What is the psychological process by which people who are free allow themselves to become subjugated by another? Sometimes the answer is clear: you wake up one morning and see a military patrol rolling down your street. But that’s not the case that interests me for the moment. What I would like to understand better is how people who are free gradually surrender some of their freedoms so that after a period of time, they can no longer recall what it means to be free.
That is one of the questions I’m thinking about as Passover approaches.
Classical rabbinic sources are replete with hypotheses on this question. After all, the Israelites did not become slaves overnight. Their enslavement was a process that took place over a long period of time until the erosion of freedom was complete. There were clearly external forces that limited the Israelites’ freedom. But there were also inner forces that enabled their acceptance of these limitations.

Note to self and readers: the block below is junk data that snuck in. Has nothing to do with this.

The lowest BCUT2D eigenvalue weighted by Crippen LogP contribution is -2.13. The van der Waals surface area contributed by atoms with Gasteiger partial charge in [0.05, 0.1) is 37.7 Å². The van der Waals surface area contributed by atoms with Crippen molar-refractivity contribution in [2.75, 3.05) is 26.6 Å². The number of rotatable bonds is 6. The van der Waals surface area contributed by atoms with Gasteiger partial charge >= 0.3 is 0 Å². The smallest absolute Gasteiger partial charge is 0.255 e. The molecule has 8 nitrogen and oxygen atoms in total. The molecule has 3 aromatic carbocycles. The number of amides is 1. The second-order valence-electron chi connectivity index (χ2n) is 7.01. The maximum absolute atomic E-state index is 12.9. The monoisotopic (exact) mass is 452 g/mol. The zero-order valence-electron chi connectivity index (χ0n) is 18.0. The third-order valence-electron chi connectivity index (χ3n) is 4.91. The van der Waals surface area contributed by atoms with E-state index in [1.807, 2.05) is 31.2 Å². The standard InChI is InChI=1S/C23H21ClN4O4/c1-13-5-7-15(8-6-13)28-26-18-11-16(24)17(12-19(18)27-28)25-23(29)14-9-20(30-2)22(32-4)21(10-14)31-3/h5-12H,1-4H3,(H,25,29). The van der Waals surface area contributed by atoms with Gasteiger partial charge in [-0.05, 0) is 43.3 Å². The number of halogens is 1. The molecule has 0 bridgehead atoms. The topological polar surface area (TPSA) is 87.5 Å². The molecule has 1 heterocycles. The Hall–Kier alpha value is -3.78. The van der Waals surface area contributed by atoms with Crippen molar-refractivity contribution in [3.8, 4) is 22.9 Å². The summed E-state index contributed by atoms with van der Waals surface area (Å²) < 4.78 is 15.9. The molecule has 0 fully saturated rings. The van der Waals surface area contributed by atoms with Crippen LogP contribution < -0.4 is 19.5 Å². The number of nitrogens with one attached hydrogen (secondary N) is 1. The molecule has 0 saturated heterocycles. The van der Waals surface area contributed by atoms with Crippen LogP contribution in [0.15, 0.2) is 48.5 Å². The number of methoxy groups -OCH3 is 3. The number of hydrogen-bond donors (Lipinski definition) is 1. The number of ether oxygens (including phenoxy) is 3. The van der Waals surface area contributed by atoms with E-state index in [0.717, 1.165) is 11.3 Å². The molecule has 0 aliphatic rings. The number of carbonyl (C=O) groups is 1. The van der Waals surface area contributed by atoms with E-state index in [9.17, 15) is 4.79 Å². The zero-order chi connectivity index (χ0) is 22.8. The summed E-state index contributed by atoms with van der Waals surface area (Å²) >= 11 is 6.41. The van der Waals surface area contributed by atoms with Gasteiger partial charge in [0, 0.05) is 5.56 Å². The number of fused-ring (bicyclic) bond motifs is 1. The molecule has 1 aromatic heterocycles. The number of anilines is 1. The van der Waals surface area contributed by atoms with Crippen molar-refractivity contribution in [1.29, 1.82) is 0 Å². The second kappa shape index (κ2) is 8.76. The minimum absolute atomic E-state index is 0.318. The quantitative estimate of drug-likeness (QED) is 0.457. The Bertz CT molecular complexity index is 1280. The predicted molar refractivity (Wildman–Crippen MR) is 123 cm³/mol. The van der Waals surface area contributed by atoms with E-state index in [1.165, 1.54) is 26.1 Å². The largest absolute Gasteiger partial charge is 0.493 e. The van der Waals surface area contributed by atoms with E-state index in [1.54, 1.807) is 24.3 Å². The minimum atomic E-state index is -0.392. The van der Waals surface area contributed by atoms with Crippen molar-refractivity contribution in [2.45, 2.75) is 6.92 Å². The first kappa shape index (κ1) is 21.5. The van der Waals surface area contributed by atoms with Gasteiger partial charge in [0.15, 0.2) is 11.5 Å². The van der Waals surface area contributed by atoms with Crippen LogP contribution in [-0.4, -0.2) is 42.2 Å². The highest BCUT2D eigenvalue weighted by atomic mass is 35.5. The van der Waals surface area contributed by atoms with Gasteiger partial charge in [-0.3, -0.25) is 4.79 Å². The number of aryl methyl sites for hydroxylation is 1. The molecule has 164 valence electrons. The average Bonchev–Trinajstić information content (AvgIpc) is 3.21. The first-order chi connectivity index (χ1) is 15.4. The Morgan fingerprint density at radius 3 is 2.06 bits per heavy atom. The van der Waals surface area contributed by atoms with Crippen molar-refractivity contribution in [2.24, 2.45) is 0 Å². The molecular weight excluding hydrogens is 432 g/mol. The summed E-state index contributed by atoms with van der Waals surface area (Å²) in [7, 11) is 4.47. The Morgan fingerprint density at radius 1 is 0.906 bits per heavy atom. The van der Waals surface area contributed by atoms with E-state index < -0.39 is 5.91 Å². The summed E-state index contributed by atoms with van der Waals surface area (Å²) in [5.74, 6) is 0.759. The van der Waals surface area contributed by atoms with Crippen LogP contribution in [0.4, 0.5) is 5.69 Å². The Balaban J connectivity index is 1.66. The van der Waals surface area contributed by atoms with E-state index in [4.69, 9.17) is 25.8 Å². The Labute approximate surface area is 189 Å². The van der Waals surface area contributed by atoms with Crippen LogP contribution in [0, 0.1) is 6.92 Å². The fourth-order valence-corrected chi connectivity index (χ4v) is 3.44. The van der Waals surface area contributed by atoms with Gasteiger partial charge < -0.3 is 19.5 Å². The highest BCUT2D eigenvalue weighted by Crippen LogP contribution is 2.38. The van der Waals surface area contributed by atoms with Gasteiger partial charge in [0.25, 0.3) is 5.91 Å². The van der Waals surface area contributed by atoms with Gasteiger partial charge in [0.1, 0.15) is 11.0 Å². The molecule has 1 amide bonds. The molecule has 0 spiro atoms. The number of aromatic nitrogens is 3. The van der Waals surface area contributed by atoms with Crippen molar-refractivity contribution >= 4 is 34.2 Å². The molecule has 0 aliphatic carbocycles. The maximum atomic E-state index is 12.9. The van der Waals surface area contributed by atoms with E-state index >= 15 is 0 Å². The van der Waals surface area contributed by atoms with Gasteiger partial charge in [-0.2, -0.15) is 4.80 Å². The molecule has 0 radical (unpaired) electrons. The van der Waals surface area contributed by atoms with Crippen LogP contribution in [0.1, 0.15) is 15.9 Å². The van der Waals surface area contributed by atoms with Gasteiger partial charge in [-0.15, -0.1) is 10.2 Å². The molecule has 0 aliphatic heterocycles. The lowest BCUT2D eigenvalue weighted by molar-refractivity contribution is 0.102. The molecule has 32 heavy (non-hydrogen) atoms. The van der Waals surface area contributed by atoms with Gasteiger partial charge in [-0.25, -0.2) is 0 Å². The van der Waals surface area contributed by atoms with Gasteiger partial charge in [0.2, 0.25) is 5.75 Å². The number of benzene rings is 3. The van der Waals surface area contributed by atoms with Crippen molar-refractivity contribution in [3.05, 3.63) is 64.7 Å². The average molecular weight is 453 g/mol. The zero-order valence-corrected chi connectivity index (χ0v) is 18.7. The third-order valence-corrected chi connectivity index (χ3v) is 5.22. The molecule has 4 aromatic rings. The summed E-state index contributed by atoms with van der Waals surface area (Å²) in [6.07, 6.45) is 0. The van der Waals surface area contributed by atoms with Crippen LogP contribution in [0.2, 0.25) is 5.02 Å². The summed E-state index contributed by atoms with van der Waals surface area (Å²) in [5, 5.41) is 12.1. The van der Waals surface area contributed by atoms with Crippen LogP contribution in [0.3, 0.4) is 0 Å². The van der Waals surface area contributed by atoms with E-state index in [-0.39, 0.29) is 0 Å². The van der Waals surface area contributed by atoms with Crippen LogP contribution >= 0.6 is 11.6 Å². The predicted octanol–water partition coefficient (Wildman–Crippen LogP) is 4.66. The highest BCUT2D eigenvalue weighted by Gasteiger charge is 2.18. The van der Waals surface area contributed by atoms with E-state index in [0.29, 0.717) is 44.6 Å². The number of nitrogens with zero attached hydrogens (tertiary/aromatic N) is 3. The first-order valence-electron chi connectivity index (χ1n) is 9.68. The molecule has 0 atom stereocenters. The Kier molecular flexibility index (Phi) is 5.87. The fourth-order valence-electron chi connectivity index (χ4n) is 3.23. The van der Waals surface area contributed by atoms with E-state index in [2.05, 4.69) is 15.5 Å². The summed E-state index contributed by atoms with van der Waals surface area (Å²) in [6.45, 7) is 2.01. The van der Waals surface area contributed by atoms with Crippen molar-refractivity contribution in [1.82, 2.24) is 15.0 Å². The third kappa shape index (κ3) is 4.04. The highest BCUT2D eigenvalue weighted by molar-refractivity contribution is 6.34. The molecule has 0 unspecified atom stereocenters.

Often, organizations and individuals confuse external restraints – those that are beyond their control – with inner restraints that they impose upon themselves. They attribute their powerlessness, their inability to change their situation, to forces outside of themselves even though they still have more ability to act then they choose to admit. They internalize these external restraints and over time may even make themselves prisoners of their own fears of using the power that they have to change their situation.
Whether you are a volunteer or professional leader, here’s a question to think about as you prepare for Passover: what situation in your organization do you actually have the ability to change, because you now recognize that what you thought were external constraints are actually self-imposed?
Chag Kasher v’Sameach,
Rabbi Hayim HerringTags: Freedom, Passover, Rabbinic sources on slavery, Slavery